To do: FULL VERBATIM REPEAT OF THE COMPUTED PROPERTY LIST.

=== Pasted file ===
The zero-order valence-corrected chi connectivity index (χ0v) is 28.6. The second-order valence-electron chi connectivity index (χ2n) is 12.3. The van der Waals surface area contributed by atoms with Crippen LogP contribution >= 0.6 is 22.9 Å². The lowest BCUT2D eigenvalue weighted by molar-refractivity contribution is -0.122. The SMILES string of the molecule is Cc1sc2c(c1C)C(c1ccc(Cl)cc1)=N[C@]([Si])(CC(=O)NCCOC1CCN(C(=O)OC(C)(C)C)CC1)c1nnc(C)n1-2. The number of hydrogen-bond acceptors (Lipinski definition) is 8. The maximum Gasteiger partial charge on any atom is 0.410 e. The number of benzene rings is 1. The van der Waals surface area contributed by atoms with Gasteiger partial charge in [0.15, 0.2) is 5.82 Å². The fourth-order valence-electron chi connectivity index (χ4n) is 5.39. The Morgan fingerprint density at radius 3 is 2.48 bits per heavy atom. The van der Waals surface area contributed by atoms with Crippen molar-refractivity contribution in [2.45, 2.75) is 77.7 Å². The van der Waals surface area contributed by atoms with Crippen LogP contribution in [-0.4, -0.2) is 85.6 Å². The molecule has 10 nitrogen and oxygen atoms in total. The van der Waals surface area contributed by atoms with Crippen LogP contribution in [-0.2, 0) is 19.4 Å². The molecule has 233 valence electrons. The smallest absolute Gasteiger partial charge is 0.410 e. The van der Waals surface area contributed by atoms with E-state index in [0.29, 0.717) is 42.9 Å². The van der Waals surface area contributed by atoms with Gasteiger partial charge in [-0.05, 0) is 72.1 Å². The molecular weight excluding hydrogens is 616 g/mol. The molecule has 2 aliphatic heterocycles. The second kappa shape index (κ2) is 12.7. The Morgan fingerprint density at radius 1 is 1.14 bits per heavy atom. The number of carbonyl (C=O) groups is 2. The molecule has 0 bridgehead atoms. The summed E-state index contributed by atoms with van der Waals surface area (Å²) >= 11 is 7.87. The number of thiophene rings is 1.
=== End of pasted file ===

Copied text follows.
The zero-order valence-corrected chi connectivity index (χ0v) is 28.6. The second-order valence-electron chi connectivity index (χ2n) is 12.3. The van der Waals surface area contributed by atoms with Crippen LogP contribution >= 0.6 is 22.9 Å². The lowest BCUT2D eigenvalue weighted by molar-refractivity contribution is -0.122. The SMILES string of the molecule is Cc1sc2c(c1C)C(c1ccc(Cl)cc1)=N[C@]([Si])(CC(=O)NCCOC1CCN(C(=O)OC(C)(C)C)CC1)c1nnc(C)n1-2. The number of hydrogen-bond acceptors (Lipinski definition) is 8. The maximum Gasteiger partial charge on any atom is 0.410 e. The number of benzene rings is 1. The van der Waals surface area contributed by atoms with Gasteiger partial charge in [0.15, 0.2) is 5.82 Å². The fourth-order valence-electron chi connectivity index (χ4n) is 5.39. The Morgan fingerprint density at radius 3 is 2.48 bits per heavy atom. The van der Waals surface area contributed by atoms with Crippen molar-refractivity contribution in [2.45, 2.75) is 77.7 Å². The van der Waals surface area contributed by atoms with Crippen LogP contribution in [-0.4, -0.2) is 85.6 Å². The molecule has 10 nitrogen and oxygen atoms in total. The van der Waals surface area contributed by atoms with Crippen LogP contribution in [-0.2, 0) is 19.4 Å². The molecule has 233 valence electrons. The smallest absolute Gasteiger partial charge is 0.410 e. The van der Waals surface area contributed by atoms with E-state index in [0.29, 0.717) is 42.9 Å². The van der Waals surface area contributed by atoms with Gasteiger partial charge in [-0.05, 0) is 72.1 Å². The molecular weight excluding hydrogens is 616 g/mol. The molecule has 2 aliphatic heterocycles. The second kappa shape index (κ2) is 12.7. The Morgan fingerprint density at radius 1 is 1.14 bits per heavy atom. The number of carbonyl (C=O) groups is 2. The molecule has 0 bridgehead atoms. The summed E-state index contributed by atoms with van der Waals surface area (Å²) >= 11 is 7.87. The number of thiophene rings is 1.